11 Mar 1996 17:48:17 -0500

Related articles |
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Re: C code .vs. Assembly code for Microcontrollers/DSPs ? hbaker@netcom.com (1996-03-08) |

Re: C code .vs. Assembly code for Microcont chase@centerline.com (1996-03-11) |

From: | chase@centerline.com (David Chase) |

Newsgroups: | comp.compilers |

Date: | 11 Mar 1996 17:48:17 -0500 |

Organization: | CenterLine Software |

References: | 96-03-068 |

Keywords: | optimize, arithmetic |

max@gac.edu (Max Hailperin) wrote:

*> An even bigger problem, in my experience is that C/C++ are built on*

*> the strange notion that when you operate on two n-bit numbers, you*

*> get an n-bit result, even when multiplying. This doesn't make a*

*> whole lot of mathematical sense, and moreover the processor*

*> architects have in my experience always gotten it right*

hbaker@netcom.com (Henry Baker) writes:

*> I agree with you here. I've been fighting this one for years. It's*

*> utterly amazing that a language like C that has been used for so many*

*> 'embedded' type programs has never standardized a way to use*

*> 'efficient' multiple precision arithmetic.*

Seems to me it would make more sense to just say what you mean, in the

language (such as it is) and see how the compilers deal with it. For

instance, it's not hard to say "64-bit result of two 32-bit numbers"

assuming your compiler has ways to say 32-bits and 64-bits:

unsigned long long mul_32_by_32_giving_64

(unsigned long x, unsigned long y) {

return (unsigned long long) x *

(unsigned long long) y;

}

fed to a modern compiler, this turns into:

.global mul_32_by_32_giving_64

mul_32_by_32_giving_64:

/* 0x0000 */ save %sp,-96,%sp

/* 0x0004 3 */ or %g0,%i0,%o0

/* 0x0008 */ call .umul,2 ! Result = %o0

/* 0x000c */ or %g0,%i1,%o1

/* 0x0010 */ or %g0,%o0,%i1

/* 0x0014 */ ret

/* 0x0018 */ restore %g0,%o1,%o0

There we see it using the portable-to-machines-lacking-hardware-

multiply 32x32-giving-64 library routine. Let's tell it to use

the hardware multiply (-xcg92):

.global mul_32_by_32_giving_64

mul_32_by_32_giving_64:

/* 000000 3 */ umul %o0,%o1,%o1

/* 0x0004 */ retl

/* 0x0008 */ rd %y,%o0

So, I think this problem, is not such a big problem.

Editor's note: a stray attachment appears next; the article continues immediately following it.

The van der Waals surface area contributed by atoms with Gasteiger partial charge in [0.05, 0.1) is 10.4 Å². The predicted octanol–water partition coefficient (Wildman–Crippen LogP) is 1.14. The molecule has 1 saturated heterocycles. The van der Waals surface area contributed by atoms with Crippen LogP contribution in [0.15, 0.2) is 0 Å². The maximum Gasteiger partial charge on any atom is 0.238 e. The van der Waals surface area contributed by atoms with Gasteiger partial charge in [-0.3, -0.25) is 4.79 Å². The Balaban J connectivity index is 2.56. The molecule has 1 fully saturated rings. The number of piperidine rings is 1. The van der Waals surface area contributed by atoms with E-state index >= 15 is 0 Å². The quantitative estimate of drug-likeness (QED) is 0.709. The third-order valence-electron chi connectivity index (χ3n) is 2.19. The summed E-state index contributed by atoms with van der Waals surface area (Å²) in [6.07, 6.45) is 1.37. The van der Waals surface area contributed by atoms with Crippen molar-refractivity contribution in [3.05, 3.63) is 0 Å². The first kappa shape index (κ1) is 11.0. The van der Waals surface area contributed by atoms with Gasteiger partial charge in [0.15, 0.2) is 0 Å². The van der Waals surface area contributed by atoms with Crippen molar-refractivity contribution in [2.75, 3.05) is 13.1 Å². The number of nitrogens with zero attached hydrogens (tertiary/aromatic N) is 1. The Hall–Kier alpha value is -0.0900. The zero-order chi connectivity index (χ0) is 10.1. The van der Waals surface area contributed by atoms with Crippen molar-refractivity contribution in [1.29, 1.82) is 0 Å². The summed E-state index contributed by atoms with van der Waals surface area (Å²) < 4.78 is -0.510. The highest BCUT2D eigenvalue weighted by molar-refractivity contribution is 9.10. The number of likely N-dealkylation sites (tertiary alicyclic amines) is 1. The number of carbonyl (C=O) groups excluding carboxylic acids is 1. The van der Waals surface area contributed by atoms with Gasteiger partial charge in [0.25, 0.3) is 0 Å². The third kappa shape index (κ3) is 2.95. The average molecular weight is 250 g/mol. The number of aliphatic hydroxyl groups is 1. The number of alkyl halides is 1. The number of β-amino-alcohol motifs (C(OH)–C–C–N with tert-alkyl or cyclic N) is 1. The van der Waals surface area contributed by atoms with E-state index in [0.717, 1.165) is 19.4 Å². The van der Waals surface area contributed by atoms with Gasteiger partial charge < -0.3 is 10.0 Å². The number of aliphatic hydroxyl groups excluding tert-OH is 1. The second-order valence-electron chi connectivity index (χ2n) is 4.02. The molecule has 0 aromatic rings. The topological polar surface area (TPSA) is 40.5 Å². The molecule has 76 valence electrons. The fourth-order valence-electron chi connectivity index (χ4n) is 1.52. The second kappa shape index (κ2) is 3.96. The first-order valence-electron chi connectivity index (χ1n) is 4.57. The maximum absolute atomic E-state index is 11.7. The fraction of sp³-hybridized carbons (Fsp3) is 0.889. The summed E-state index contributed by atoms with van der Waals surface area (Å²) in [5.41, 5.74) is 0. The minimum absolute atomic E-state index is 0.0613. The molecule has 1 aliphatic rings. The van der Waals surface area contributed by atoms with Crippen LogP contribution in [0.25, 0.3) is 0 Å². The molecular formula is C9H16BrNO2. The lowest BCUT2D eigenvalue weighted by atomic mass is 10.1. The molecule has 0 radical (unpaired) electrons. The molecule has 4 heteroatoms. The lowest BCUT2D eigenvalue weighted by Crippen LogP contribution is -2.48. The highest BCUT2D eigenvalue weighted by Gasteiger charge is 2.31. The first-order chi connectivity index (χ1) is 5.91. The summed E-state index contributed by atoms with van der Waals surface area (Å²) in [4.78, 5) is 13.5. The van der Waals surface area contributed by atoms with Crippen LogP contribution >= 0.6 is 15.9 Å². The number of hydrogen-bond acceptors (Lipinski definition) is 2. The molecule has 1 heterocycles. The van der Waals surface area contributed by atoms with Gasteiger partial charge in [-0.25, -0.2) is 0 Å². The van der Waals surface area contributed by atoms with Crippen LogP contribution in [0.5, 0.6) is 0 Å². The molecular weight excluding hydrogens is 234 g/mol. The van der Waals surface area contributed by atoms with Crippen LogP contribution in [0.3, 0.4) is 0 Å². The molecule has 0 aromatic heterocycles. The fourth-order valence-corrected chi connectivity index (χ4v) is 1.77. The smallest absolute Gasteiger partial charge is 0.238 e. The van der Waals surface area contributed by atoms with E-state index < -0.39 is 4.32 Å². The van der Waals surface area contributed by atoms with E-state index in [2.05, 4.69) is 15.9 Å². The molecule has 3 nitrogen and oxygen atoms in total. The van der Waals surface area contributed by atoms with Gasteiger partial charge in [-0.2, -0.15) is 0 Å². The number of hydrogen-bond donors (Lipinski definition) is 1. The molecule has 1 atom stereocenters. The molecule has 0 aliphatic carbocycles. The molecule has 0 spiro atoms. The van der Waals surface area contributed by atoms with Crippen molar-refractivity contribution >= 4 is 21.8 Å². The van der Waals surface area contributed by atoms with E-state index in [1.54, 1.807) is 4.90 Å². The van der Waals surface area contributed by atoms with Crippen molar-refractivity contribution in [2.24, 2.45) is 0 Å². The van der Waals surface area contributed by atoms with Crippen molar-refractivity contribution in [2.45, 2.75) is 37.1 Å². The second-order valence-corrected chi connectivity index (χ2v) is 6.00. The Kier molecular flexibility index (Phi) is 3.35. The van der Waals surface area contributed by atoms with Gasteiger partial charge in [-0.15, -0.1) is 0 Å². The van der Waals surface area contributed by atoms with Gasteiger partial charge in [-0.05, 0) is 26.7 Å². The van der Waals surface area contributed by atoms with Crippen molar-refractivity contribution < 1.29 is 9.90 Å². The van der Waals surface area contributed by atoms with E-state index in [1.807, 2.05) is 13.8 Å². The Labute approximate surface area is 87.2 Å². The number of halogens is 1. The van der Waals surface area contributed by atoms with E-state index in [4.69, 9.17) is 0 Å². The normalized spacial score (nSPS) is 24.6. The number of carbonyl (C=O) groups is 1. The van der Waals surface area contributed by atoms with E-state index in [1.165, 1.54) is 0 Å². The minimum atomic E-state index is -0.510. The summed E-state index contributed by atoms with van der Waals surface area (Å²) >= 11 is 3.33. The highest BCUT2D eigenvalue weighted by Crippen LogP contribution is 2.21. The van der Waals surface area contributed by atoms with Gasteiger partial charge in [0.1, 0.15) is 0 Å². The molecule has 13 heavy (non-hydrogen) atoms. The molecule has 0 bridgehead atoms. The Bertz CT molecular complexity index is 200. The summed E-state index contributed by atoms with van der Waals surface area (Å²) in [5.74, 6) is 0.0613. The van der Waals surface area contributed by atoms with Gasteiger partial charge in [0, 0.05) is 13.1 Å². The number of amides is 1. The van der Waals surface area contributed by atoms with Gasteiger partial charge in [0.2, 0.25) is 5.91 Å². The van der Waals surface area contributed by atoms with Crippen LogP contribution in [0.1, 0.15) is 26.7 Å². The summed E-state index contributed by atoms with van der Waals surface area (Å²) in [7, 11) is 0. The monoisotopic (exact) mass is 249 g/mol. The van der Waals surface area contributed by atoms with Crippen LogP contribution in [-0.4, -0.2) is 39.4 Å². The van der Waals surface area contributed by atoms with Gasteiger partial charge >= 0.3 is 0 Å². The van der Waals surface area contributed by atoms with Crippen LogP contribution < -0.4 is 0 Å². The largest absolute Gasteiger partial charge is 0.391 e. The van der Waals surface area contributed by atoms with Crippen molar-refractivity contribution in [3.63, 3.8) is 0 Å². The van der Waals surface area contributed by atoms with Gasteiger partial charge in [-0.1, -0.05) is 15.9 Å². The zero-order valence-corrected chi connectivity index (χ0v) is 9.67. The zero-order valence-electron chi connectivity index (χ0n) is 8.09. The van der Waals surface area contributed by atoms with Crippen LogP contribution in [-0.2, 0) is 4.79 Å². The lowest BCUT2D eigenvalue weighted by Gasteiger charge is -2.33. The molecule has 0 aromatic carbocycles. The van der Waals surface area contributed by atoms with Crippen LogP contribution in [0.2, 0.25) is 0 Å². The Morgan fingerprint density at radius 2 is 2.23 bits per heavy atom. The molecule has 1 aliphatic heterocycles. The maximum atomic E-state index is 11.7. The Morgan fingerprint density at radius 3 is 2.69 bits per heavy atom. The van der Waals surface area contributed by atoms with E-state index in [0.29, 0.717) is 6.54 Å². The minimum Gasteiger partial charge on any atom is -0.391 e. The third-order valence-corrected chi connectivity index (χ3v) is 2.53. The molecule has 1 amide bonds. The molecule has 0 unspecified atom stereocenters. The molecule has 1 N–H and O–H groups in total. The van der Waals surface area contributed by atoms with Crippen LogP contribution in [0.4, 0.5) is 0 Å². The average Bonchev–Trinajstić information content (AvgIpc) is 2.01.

That was SparcCompilers release 3.0.1.

And, giving equal time to free software, let's see how gcc 2.7.0 does.

Using "-mv8" ("machine" with all the "version 8" instructions) we get:

.global mul_32_by_32_giving_64

.type mul_32_by_32_giving_64,#function

mul_32_by_32_giving_64:

umul %o0,%o1,%o1

rd %y,%o0

retl

nop

Looks like they figured this one out, too. (Oh, but there's an extra

nop. Tsk, tsk, tsk.) For the other (no hardware multiply) case they

call some other routine that looks like it performs a 64x64 into 64

multiplication. So there's still work to be done, but not much, and

clearly compiler writers are aware of this idiom (and for all I know,

the 64x64 into 64 software routine could contain a check for words

full of zeros).

Of course, this does depend on compiler support for "long long", but

that shouldn't be a problem, given the wide availability of gcc (has

that been ported to NT yet?)

The carry bit is a bit more of a pain. Everyone I know who's thought

about this would love it if a compiler could automatically optimize

multi-word additions into a tight loop with an "addxcc" (Sparc

instruction, meaning, add, with the carry bit, and set the carry bit

out as appropriate) in the middle, but that's not something easily

snagged with a simple expression pattern -- if you think about it, the

compiler has to figure out that a particular "variable" will only

contain the values zero and one, and that it would be very convenient

to register allocate that into the carry bit. That, and there's this

problem (on some machines) with also needing the carry bit to figure

out whether to go around the loop again or not.

Speaking for myself,

David Chase

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